Magnetic resonance cholangiopancreatography (MRCP)

Last revised by Mohammadtaghi Niknejad on 15 Jan 2024

Magnetic resonance cholangiopancreatography (MRCP) is a non-invasive imaging technique to visualize the intra and extrahepatic biliary tree and pancreatic ductal system.

It can provide diagnostically-equivalent images to ERCP and is a useful technique in high risk patients to avoid significant morbidity.

MRCP can be used to evaluate various conditions of the pancreaticobiliary ductal system, some of which are:

The technique exploits the fluid which is present in the biliary and pancreatic ducts as an intrinsic contrast medium by acquiring the images using heavily T2-weighted sequences. Since the fluid-filled structures in the abdomen have a long T2 relaxation time as compared to the surrounding soft tissue, these structures appear hyperintense against the surrounding non-fluid-containing tissues on a heavily T2-weighted sequence and can easily be distinguished.

No exogenous contrast medium is administered to the patient.

Fasting for 4 hours prior to the examination is required to reduce gastroduodenal secretions, reduce bowel peristalsis (and related motion artifact) and to promote distension of the gallbladder. MRCP is performed on a 1.5 T or higher field system, using a phased-array body coil.

All protocols obtain heavily T2-weighted sequences. Most commonly obtained sequences are:

  • RARE: rapid acquisition and relaxation enhancement

  • FRFSE: fast-recovery fast spin-echo coronal oblique 3D respiratory triggered

  • HASTE: half-Fourier acquisition single shot turbo spin echo-axial 2D breath hold sequence which provides superior images and can be performed in single breath hold (<20 s) and a fat-suppressed sequence

  • an additional sequence that can be acquired to evaluate the duct wall is a fat suppressed T1 GRE sequence

For optimal visualization of ducts, acquired images are reformatted in different planes using multiplanar reconstruction (MPR) and maximum intensity projection (MIP).

The advantage of FRFSE, as a 3D technique, is the ability to perform multiplanar reconstructions. However, despite respiratory triggering, this sequence is often prone to motion artifact.

With the evolution of MRCP, modified techniques came into existence. Commonly applied modified MRCP techniques are:

  • secretin-stimulated MRCP

    • secretin (administered intravenously) causes exocrine secretion of the pancreas, dilating the pancreatic duct and improving its visualization; indications include 1:

      • ​detection/characterization of pancreatic duct anomalies or strictures

      • characterizing communications between the pancreatic duct and pseudocysts/fistulas

      • characterizing pancreatic and sphincter of Oddi dysfunction 

  • functional MRCP

    • intravenous administration of MR lipophilic paramagnetic contrast agents which are then excreted by the hepatobiliary system

  • negative oral contrast to 'null' the duodenum

    • commercially available agents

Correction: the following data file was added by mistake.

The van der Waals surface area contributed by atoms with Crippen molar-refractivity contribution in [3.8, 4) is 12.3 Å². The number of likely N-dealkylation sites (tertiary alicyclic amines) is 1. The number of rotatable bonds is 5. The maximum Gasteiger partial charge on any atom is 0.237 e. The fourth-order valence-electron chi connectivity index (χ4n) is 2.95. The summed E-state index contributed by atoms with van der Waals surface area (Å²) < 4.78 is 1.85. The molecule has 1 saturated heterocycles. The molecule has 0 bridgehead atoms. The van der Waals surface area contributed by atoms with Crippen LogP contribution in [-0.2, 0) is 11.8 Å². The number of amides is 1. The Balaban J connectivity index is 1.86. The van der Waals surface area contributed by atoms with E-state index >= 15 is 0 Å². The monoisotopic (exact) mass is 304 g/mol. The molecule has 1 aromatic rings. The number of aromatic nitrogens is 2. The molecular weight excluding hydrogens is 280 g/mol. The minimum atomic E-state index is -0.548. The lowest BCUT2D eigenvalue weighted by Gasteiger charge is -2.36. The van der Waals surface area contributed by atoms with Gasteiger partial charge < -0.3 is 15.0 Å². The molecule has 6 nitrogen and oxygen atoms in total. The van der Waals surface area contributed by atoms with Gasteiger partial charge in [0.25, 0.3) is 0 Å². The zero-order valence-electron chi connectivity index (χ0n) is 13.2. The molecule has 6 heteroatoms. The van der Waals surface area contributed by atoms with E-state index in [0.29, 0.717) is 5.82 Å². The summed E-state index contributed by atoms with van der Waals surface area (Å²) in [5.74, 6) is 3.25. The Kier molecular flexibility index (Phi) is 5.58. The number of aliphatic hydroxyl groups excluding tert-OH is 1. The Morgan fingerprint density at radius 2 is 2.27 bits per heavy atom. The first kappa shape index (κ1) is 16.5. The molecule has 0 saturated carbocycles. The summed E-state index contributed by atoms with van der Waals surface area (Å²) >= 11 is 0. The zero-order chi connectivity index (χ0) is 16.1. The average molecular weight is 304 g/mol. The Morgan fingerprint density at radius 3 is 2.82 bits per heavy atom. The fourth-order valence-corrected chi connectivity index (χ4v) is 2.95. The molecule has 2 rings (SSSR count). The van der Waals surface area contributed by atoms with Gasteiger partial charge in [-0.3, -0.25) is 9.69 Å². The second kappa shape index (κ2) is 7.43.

• natural products which are rich in manganese (e.g. pineapple or blueberry juice) shorten the T2 relaxation time 8

Artifacts related to technique and reconstruction, and motion or susceptibility artifacts due to metal clips and gas, may give rise to poor spatial resolution and limited interpretation. Reviewing thin section and multiple planes may help overcome some of these issues 6.

Artefactual narrowing and pseudo-stricture of the extrahepatic bile duct can be caused by pulsatile vascular compression of the hepatic and gastroduodenal arteries, and it should not be misdiagnosed as a bile duct stricture, tumor or stone 10,11.

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Cases and figures

  • Case 1: normal MRCP
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  • Case 2: pancreas divisum
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  • Case 3: negative oral contrast test image
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  • Case 4: showing CBD stones
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  • Case 5: CBD and gallbladder stones
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  • Case 6: MRCP post choledochojejunostomy
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  • Case 7: choledochal cyst - type I (MRCP)
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  • Case 8: Von Hippel-Lindau disease - pancreatic manifestations
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  • Case 9: intraductal papillary mucinous neoplasm
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  • Case 10: choledocholithiasis and cholecystolithiasis
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  • Case 11: morphine induced sphincter of Oddi dysfunction
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  • case 12: cocaine induced sphincter of Oddi dysfunction
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  • Case 13: Caroli's disease
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  • Case 14: intrahepatic biliary stones
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  • Case 15: double duct sign
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  • Case 16: AIDS cholangiopathy
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  • Case 17: multiple biliary hamartomas
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  • Case 18: choledocholithiasis
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  • Case 19: pseudo-stricture due to pulsatile hepatic artery artefact
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